Hansel and Gretel

Engelbert Humperdinck
Metropolitan Opera House, New York

The Met’s seasonal programming seems to be having exactly the intended effect, judging by the performance of Hansel and Gretel on New Year’s Day.

The most common party consisted of one or more grandparents and one or more grandchildren. This means that the young are gently being indoctrinated, with the hope that they will become lifelong opera buffs, quite possibly as happened to those very grandparents.

In order to entice them, the Met has chosen an opera based on one of those rather gory tales from The Brothers Grimm that always seem to delight even the most timid of children.

Richard Jones’s production is sung in English and has strong British connections, having originated with the Welsh National Opera, along with the Lyric Opera of Chicago.

The 2¼-hour performance starts in downbeat fashion as Hansel and Gretel, played by English mezzo Christine Rice and American soprano Heidi Stober, bemoan their hunger and reluctantly welcome home an unsympathetic mother and drunken father.

They are banished to the woods in order to pick berries. There they enter an unsettling dream world where food is served by a team of wobbling chefs who look like escapees from It’s a Knockout, herded by a literally fishy butler.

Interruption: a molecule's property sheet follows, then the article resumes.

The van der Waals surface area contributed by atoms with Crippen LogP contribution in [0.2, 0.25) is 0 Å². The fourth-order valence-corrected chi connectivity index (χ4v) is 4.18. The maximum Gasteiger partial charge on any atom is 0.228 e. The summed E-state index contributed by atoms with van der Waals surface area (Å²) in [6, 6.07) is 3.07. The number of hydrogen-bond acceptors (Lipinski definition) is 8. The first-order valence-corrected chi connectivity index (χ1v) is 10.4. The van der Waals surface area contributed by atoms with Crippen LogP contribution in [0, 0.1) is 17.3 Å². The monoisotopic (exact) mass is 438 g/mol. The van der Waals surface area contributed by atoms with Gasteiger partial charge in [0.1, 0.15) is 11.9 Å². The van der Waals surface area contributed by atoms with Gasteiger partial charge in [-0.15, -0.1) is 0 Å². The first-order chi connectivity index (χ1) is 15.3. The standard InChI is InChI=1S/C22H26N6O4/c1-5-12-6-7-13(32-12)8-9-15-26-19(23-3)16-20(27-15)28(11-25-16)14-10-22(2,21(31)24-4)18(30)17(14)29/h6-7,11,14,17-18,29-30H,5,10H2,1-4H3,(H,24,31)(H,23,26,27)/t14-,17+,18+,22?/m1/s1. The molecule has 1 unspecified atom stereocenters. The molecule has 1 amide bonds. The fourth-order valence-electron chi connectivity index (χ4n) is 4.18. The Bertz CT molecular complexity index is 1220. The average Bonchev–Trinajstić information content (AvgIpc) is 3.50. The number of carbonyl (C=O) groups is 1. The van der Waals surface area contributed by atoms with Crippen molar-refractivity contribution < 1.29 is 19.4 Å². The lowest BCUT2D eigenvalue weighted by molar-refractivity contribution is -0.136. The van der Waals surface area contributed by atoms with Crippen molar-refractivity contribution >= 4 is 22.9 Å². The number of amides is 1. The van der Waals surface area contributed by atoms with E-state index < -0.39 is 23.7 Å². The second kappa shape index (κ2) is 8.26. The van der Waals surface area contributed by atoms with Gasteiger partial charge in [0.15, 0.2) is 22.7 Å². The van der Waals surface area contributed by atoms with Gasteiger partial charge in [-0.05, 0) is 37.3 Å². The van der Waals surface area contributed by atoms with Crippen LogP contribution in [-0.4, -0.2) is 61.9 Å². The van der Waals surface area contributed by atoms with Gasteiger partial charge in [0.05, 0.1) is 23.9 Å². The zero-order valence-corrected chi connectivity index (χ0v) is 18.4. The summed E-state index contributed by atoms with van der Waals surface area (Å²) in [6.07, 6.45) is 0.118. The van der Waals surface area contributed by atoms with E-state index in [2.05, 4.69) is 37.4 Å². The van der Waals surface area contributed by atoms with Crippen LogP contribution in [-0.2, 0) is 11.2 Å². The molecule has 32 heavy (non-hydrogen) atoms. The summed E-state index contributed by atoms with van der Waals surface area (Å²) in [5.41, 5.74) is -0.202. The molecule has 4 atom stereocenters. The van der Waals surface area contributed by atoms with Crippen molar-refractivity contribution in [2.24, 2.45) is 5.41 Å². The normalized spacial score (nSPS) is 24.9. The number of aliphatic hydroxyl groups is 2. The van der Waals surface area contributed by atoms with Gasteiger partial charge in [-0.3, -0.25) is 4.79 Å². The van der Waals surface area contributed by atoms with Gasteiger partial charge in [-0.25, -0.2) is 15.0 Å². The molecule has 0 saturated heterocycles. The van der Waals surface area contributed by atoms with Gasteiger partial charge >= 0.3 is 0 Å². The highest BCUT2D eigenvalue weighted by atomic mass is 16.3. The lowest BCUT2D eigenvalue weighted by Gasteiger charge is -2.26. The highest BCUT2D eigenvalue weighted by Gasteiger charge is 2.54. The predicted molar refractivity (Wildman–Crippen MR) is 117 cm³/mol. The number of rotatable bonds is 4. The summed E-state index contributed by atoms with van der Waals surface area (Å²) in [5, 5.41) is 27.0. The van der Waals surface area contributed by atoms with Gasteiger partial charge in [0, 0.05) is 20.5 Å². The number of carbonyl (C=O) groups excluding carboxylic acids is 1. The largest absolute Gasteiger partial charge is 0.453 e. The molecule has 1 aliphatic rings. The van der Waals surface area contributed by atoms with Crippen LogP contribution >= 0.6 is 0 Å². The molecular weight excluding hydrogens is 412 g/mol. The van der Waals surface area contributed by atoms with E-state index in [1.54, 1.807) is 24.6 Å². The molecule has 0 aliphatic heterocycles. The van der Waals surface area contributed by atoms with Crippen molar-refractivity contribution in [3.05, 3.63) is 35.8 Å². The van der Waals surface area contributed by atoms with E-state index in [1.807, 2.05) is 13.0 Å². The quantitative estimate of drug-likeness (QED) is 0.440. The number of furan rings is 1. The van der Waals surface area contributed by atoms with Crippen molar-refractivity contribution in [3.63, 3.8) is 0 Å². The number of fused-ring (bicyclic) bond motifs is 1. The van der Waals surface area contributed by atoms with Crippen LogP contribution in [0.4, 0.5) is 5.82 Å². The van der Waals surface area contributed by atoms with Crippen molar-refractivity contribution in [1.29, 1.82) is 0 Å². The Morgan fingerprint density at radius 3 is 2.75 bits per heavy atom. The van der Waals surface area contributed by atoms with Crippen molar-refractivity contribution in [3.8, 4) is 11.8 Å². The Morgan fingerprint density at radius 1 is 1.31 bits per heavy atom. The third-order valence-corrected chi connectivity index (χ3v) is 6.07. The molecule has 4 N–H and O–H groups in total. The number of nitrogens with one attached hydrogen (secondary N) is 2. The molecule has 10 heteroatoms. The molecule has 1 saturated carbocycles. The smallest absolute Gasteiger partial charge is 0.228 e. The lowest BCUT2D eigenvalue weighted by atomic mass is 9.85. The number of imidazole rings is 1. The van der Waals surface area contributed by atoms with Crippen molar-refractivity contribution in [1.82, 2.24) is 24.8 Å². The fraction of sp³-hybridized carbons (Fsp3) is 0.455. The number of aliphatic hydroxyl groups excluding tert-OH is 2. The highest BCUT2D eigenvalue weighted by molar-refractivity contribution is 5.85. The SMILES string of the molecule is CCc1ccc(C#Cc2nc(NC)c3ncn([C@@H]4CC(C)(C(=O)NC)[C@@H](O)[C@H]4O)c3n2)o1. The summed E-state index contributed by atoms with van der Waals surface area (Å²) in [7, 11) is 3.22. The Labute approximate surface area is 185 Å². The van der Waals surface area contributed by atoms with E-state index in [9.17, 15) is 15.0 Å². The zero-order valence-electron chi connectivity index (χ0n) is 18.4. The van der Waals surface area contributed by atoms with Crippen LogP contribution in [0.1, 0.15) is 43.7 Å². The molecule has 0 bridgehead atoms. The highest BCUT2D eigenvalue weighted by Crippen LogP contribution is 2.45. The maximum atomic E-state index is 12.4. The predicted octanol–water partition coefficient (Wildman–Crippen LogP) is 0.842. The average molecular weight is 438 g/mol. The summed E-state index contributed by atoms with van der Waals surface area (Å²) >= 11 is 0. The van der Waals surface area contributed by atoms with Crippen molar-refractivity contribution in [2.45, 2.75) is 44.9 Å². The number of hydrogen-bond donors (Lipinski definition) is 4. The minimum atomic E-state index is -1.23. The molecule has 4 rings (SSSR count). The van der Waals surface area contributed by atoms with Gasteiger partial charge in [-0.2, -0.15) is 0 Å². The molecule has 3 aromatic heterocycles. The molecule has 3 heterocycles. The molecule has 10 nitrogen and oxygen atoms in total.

By the interval at the end of act 2, the evening has been pleasant but feels rather like a prelude to something more dramatic.

Pleasingly, Humperdinck, Jones and co duly deliver in a delicious final three-quarters of an hour.

Now, the irrepressibly bouncy English conductor Sir Andrew Davis has something to get excited about as the music revs up to accompany the change of dramatic gear.

The children find their dream transforming into a nightmare as they enter the tasty lair of a wicked witch sung with evil vigour by tenor Robert Brubaker.

Some of the images in her kitchen are pretty terrifying, with children turned into gingerbread figures and our heroes threatened with a roasting.

All comes out well in the end, after a good number of thrills, spills and laughs, allowing the audience to enjoy a charming children’s chorus, who might be seen as aspirational by some of those present (or their pushy parents/grandparents).

This version, first seen in 2007, is relatively traditional but should leave the youngsters delighted and excited at the end of the day, helped by some splendid singing, especially from Miss Stober and Mr Brubaker.

Reviewer: Philip Fisher

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